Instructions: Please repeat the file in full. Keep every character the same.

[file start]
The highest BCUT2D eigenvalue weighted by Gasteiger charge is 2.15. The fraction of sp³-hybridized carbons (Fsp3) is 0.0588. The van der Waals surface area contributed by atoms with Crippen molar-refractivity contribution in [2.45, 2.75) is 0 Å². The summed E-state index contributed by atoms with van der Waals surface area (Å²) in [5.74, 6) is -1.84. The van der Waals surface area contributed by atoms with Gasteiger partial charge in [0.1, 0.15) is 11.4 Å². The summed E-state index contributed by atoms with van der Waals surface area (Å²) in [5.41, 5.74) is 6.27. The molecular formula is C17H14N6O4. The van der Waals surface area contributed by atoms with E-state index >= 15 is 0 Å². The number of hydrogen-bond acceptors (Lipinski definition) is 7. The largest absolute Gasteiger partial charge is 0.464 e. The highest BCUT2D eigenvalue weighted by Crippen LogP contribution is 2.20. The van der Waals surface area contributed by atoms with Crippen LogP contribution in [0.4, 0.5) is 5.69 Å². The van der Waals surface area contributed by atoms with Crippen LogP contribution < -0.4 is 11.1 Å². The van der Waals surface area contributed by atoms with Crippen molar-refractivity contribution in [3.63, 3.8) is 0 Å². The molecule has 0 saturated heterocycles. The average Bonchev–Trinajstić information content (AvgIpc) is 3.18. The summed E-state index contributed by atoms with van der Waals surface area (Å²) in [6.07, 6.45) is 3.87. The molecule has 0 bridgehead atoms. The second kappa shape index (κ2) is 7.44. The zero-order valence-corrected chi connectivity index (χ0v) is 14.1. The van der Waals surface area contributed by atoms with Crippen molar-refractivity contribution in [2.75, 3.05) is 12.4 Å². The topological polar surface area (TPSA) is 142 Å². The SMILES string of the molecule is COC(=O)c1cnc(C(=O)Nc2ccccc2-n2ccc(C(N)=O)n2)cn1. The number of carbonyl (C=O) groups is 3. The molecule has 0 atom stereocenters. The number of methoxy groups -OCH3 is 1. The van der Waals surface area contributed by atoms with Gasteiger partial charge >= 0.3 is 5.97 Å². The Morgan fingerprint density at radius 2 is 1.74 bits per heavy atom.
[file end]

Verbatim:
The highest BCUT2D eigenvalue weighted by Gasteiger charge is 2.15. The fraction of sp³-hybridized carbons (Fsp3) is 0.0588. The van der Waals surface area contributed by atoms with Crippen molar-refractivity contribution in [2.45, 2.75) is 0 Å². The summed E-state index contributed by atoms with van der Waals surface area (Å²) in [5.74, 6) is -1.84. The van der Waals surface area contributed by atoms with Gasteiger partial charge in [0.1, 0.15) is 11.4 Å². The summed E-state index contributed by atoms with van der Waals surface area (Å²) in [5.41, 5.74) is 6.27. The molecular formula is C17H14N6O4. The van der Waals surface area contributed by atoms with E-state index >= 15 is 0 Å². The number of hydrogen-bond acceptors (Lipinski definition) is 7. The largest absolute Gasteiger partial charge is 0.464 e. The highest BCUT2D eigenvalue weighted by Crippen LogP contribution is 2.20. The van der Waals surface area contributed by atoms with Crippen LogP contribution in [0.4, 0.5) is 5.69 Å². The van der Waals surface area contributed by atoms with Crippen LogP contribution < -0.4 is 11.1 Å². The van der Waals surface area contributed by atoms with Crippen molar-refractivity contribution in [3.63, 3.8) is 0 Å². The molecule has 0 saturated heterocycles. The average Bonchev–Trinajstić information content (AvgIpc) is 3.18. The summed E-state index contributed by atoms with van der Waals surface area (Å²) in [6.07, 6.45) is 3.87. The molecule has 0 bridgehead atoms. The second kappa shape index (κ2) is 7.44. The zero-order valence-corrected chi connectivity index (χ0v) is 14.1. The van der Waals surface area contributed by atoms with Crippen molar-refractivity contribution in [2.75, 3.05) is 12.4 Å². The topological polar surface area (TPSA) is 142 Å². The SMILES string of the molecule is COC(=O)c1cnc(C(=O)Nc2ccccc2-n2ccc(C(N)=O)n2)cn1. The number of carbonyl (C=O) groups is 3. The molecule has 0 atom stereocenters. The number of methoxy groups -OCH3 is 1. The van der Waals surface area contributed by atoms with Gasteiger partial charge >= 0.3 is 5.97 Å². The Morgan fingerprint density at radius 2 is 1.74 bits per heavy atom.